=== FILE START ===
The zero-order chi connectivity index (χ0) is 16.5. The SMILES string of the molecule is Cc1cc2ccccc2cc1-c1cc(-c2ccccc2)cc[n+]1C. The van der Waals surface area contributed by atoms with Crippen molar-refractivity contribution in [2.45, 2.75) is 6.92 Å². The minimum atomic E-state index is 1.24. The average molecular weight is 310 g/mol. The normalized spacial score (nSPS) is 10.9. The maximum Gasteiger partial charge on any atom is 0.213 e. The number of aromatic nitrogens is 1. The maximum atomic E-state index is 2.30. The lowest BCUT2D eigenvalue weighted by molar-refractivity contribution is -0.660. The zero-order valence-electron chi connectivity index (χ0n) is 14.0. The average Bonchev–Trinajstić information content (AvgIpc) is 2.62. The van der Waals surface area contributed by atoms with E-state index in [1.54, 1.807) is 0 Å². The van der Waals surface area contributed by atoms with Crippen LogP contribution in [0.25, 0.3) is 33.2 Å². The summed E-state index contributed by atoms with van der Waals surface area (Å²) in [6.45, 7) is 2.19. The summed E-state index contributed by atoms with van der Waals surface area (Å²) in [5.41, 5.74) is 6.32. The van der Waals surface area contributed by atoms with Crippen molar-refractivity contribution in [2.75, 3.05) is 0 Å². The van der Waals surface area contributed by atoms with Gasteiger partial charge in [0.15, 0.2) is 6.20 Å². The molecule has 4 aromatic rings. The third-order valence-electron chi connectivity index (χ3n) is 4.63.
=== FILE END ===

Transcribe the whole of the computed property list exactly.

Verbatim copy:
The zero-order chi connectivity index (χ0) is 16.5. The SMILES string of the molecule is Cc1cc2ccccc2cc1-c1cc(-c2ccccc2)cc[n+]1C. The van der Waals surface area contributed by atoms with Crippen molar-refractivity contribution in [2.45, 2.75) is 6.92 Å². The minimum atomic E-state index is 1.24. The average molecular weight is 310 g/mol. The normalized spacial score (nSPS) is 10.9. The maximum Gasteiger partial charge on any atom is 0.213 e. The number of aromatic nitrogens is 1. The maximum atomic E-state index is 2.30. The lowest BCUT2D eigenvalue weighted by molar-refractivity contribution is -0.660. The zero-order valence-electron chi connectivity index (χ0n) is 14.0. The average Bonchev–Trinajstić information content (AvgIpc) is 2.62. The van der Waals surface area contributed by atoms with E-state index in [1.54, 1.807) is 0 Å². The van der Waals surface area contributed by atoms with Crippen LogP contribution in [0.25, 0.3) is 33.2 Å². The summed E-state index contributed by atoms with van der Waals surface area (Å²) in [6.45, 7) is 2.19. The summed E-state index contributed by atoms with van der Waals surface area (Å²) in [5.41, 5.74) is 6.32. The van der Waals surface area contributed by atoms with Crippen molar-refractivity contribution in [2.75, 3.05) is 0 Å². The van der Waals surface area contributed by atoms with Gasteiger partial charge in [0.15, 0.2) is 6.20 Å². The molecule has 4 aromatic rings. The third-order valence-electron chi connectivity index (χ3n) is 4.63.